Congo uses experimental Ebola treatment on patients

Ebola,DR Congo,drug

Ebola,DR Congo,drug

Democratic Republic of Congo has started using the experimental mAb114 Ebola treatment on patients in the east of the country, the health ministry said on Tuesday, the first time it has been deployed against an active outbreak.

The latest attack occurred as the World Health Organization director-general, Tedros Adhanom Ghebreyesus, was visiting the area to see the response to the Ebola outbreak, which is being carried out in some cases under armed escort.

They were followed by first-line health workers from the Mangina health center, who had been in contact with confirmed Ebola cases.

So far, Congo's health ministry has said 48 cases of hemorrhagic fever have been reported in this outbreak, 21 of them confirmed as Ebola.

The head of the World Health Organization (WHO) said Tuesday that he's even more anxious about the latest Ebola outbreak in the Democratic Republic of Congo (DR Congo) after his recent visit to the country, mainly because of the intense security challenge in the virus-hit areas.

The new outbreak poses the same problems as past cases in the DRC, including major logistical hurdles in a volatile country with weak health infrastructure.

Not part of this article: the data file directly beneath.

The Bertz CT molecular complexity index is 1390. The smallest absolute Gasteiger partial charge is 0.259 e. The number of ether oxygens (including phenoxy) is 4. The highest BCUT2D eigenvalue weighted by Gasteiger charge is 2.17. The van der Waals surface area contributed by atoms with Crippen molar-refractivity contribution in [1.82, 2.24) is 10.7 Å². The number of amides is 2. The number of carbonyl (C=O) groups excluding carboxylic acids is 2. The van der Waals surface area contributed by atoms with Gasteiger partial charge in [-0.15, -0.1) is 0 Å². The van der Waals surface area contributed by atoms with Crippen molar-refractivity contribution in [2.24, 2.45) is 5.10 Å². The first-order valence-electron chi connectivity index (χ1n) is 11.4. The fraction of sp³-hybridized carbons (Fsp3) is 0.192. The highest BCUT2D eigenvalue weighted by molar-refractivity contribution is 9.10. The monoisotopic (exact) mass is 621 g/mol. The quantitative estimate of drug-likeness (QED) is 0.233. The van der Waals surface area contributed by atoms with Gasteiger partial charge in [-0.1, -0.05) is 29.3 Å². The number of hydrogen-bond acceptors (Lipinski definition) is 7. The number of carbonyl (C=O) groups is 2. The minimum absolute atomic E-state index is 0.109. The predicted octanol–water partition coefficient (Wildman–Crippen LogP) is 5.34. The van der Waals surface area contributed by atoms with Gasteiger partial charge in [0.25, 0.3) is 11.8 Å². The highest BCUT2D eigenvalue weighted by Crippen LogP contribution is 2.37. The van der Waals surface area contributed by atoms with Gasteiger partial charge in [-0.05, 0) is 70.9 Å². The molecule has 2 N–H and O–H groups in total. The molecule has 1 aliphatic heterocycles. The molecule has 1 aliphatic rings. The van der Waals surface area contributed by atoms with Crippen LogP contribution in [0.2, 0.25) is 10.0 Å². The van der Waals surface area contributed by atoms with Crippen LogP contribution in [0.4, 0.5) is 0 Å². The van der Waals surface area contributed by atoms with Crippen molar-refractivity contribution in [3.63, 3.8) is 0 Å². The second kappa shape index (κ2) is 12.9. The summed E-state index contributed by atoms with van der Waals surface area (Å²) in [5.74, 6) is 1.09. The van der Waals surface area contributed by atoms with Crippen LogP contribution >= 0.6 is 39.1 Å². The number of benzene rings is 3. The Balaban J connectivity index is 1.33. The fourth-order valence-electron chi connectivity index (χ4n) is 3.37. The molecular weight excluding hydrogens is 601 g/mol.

These areas are inaccessible because of the more than 100 armed groups that are mainly fighting over access to mineral resources.

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There are designated "red zones" where health workers cannot go because of the insecurity, raising concerns that cases could easily spread there, he said.

"That environment is really conducive for transmit freely". "It doesn't choose between this group or that group", he said. It is often fatal if untreated.

Making matters worse, Dr. Ghebreyesus said seven health care workers in Mangina - not far from Beni - have been infected by Ebola, meaning responders have had to scramble for replacements.

Developed in the United States, the prototype drug is a so-called single monoclonal antibody - a protein that binds on to a specific target of the virus and triggers the body's immune system to destroy the invader.

The new outbreak remains a high risk regionally and nationally, but "the risk of worldwide spread is now at low level", Tedros said.

What makes the outbreak in Eastern DRC or Northern Kivu more unsafe, is that there is a security challenge. Four other experimental treatments have been approved for use, he said. More than 200 health workers have been vaccinated, along with 20 residents in the Beni region, he said.

Vaccination efforts have begun in high-risk areas of North Kivu.

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